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"Buenos dias", "buenas noches" -- this was the first words in a foreign language I heard in my life, as a three-year old boy growing up in developing post-war Western Germany, where the first gastarbeiters had arrived from Spain. Fascinated by the strange sounds, I tried to get to know some more languages, the only opportunity being TV courses of English and French -- there was no foreign language education for pre-teen school children in Germany yet in those days. Read more



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Discussion Details




Title: Multiple Choice Technique for Assessing Writing
Submitter: Kisno Shinoda
Description: I have an interesting study case in a university in Batam Island, Indonesia. According to some books I have read, writing is a productive skill, meaning there should be a product of one's or a student's writing and there are some items that should be assessed in writing test such as grammar, vocabulary, stylistics, mechanics, and cohesion and coherence. Some references suggest that some items could be assessed through a multiple choice technique. But, is it fair when we intend to measure the writing skill of a student using only a multiple choice test? Isn't it more objective if a teacher asks a student to write instead of asking a student to do a multiple choice test on writing?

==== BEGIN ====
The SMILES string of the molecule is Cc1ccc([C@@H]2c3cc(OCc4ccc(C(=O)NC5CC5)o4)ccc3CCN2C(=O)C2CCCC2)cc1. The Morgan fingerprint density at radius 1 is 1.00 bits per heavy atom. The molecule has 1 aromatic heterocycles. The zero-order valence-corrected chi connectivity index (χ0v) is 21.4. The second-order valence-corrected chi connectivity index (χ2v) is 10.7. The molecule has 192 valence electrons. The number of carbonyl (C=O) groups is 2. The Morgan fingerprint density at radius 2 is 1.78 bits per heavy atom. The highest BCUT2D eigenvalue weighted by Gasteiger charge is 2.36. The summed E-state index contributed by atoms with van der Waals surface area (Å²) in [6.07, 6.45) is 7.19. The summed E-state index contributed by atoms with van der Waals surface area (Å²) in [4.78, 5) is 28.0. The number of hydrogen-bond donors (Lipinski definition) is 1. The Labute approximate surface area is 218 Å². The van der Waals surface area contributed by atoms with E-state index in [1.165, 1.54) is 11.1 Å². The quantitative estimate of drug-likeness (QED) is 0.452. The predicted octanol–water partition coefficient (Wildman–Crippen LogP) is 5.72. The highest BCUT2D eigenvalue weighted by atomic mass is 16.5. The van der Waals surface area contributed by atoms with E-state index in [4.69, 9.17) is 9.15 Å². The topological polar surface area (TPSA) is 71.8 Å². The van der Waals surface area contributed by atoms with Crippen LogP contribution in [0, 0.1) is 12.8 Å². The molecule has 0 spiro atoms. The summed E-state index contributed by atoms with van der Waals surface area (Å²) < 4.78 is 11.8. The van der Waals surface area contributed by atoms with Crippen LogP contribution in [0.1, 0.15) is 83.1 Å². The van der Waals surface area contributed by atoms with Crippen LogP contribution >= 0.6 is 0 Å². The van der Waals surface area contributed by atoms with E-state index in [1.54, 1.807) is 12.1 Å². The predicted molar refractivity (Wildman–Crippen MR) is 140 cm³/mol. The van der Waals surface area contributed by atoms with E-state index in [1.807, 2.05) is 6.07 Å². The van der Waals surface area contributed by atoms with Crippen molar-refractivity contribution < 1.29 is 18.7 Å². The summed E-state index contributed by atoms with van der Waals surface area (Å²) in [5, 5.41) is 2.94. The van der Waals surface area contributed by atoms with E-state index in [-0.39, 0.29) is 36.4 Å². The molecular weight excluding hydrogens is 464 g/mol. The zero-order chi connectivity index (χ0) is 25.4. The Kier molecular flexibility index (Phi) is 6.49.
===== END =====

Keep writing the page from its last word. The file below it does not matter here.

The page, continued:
Now, the issue is about cohesion and and coherence. Is it possible if we want to know that one's writing is achieving the cohesion and coherence through multiple choice? If yes, what is the technique of testing cohesion and coherence through multiple choice? Are there any books or references suggesting that cohesion and coherence of one's writing could possibly be assessed through a multiple choice testing technique?
Date Posted: 29-Nov-2012
Linguistic Field(s): Applied Linguistics
Language Specialty: English
LL Issue: 23.4978
Posted: 29-Nov-2012

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